The Law Society of Upper Canada’s articling task force has reported a three-percentage-point increase in Ontario’s articling shortage this year in a grim forecast that has left law students and lawyers grappling for answers.
Task force chairman Tom Conway made the announcement during Convocation proceedings on April 26. According to his update, 15 per cent of applicants were without an articling position this year.
That’s up from 12 per cent last year. That means roughly one in seven law students will be unable to find an articling position by 2013.
“Articling is an issue in which the profession is fully engaged and we need time to consider everything we heard during the consultation process and thoroughly study all the submissions we’ve received,” said Conway.
“The task force is very pleased with the interest shown and with the quality of written submissions.”
The law society created the articling task force in June 2011 in a bid to address a continuing decline in articling positions across the province.
Since then, it has released several reports with the most recent submitted to Convocation in February.
In addition, it has held 10 consultation sessions across the province and received more than 100 written submissions for consideration in its final report.
It has now put off releasing the final report until this fall after earlier planning to do so this spring.
While the latest figures are concerning, the incoming president of the University of Toronto Students’ Law Society suggests they could be masking an even larger articling crisis.
“The number may not seem like much but it could actually be quite misleading,” says Albert Lin.
“The effects of the articling shortage occur over time and when you take into account the number of students who weren’t able to find articling positions last year, combined with those who will not find them this year, the number could really be much larger.”
According to a draft report for the law society’s professional development and competence committee, alternatives to articling, such as a practical legal training course, may help close the gap.
Ontario Bar Association president Paul Sweeny says that while a course and other solutions offered by the task force may help with the shortage in the interim, the profession needs to come up with more permanent answers.
“It seems to be a problem that is growing and it has to be addressed,” says Sweeny. “We’ll have to look into how deeply the shortage is impacted by the economy and what role the increasing number of law students plays in the current articling shortage.
I think right now articling experiences can be varied, but consistency and care will have to be taken with any new approach.”
According to the draft report, large- and medium-sized law firms currently offer the bulk of articling positions in Ontario with smaller firms failing to play a significant role in the job market.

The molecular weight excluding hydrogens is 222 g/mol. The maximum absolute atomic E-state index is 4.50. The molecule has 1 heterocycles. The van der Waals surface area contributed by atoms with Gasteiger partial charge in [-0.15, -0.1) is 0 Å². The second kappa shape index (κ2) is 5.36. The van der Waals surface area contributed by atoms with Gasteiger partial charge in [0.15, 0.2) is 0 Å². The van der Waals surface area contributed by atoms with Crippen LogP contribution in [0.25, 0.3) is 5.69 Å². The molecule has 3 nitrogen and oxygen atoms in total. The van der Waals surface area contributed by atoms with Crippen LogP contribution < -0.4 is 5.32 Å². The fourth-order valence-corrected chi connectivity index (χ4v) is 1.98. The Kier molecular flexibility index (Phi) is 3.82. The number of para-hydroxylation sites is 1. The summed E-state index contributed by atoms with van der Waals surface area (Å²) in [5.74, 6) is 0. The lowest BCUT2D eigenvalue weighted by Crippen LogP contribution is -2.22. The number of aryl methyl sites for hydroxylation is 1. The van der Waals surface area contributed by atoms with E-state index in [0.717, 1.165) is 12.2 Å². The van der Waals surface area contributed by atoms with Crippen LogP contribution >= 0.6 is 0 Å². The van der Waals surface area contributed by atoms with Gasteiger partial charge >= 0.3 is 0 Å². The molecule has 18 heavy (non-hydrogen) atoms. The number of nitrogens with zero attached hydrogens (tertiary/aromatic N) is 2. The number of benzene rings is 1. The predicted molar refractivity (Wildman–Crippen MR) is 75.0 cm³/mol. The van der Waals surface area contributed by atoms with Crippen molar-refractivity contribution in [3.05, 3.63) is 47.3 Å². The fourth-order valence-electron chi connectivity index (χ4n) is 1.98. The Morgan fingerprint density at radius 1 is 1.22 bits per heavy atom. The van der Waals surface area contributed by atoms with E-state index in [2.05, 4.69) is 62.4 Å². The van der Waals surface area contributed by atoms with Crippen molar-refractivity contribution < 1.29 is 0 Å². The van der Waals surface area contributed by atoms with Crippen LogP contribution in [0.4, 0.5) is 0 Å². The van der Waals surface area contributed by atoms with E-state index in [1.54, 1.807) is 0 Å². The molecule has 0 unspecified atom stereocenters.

The law society has attempted to change that but hasn’t been successful so far.
“Law students are left facing a wall with no real ability to scale it and it’s getting worse over time,” says Osgoode Hall Law School dean Lorne Sossin.
“When they’ve tried everything they could think of and nothing works, perhaps its time to turn to the model itself. That model is currently creating a bottleneck between supply and demand and perhaps it’s time we find a different pathway to address that issue.”
But Sossin says that as more and more students enter Ontario’s law schools, the profession should resist the urge to simply create positions in the interim that won’t meet their needs.
“We have to be careful not to create articling positions just for the sake of creating positions,” says Sossin.
“That being said, there really is no advantage to having 15 per cent of law students looking for an articling position only to discover there are none.
Other provinces don’t seem to have this problem and I think Ontario could benefit from alternative pathways to articling that would expose law students to more choices.”
According to Sossin, those options could include a merit-focused approach to articling based on grades and the creation of a more structured and supportive program that would offer an alternative to the 10-month articling position currently required.
“I think a number of things are possible here with the right amount of planning and political will,” says Sossin. “I don’t sense there’s any appetite for maintaing the status quo.”
In the meantime, Lin says he’ll continue to focus on what he can do to give himself a competitive edge on the articling front even if the shortage continues to grow.
“Right now, I think a lot of students are just focusing on what they can do and are trying not to concern themselves too much with the statistics,” he says.
“Perhaps we take a rather myopic view of the situation, but what can you do when it’s something you’re really passionate about?”
For more, see "Articling crisis set to grow" and "Time to ditch sacred cows in addressing articling crisis."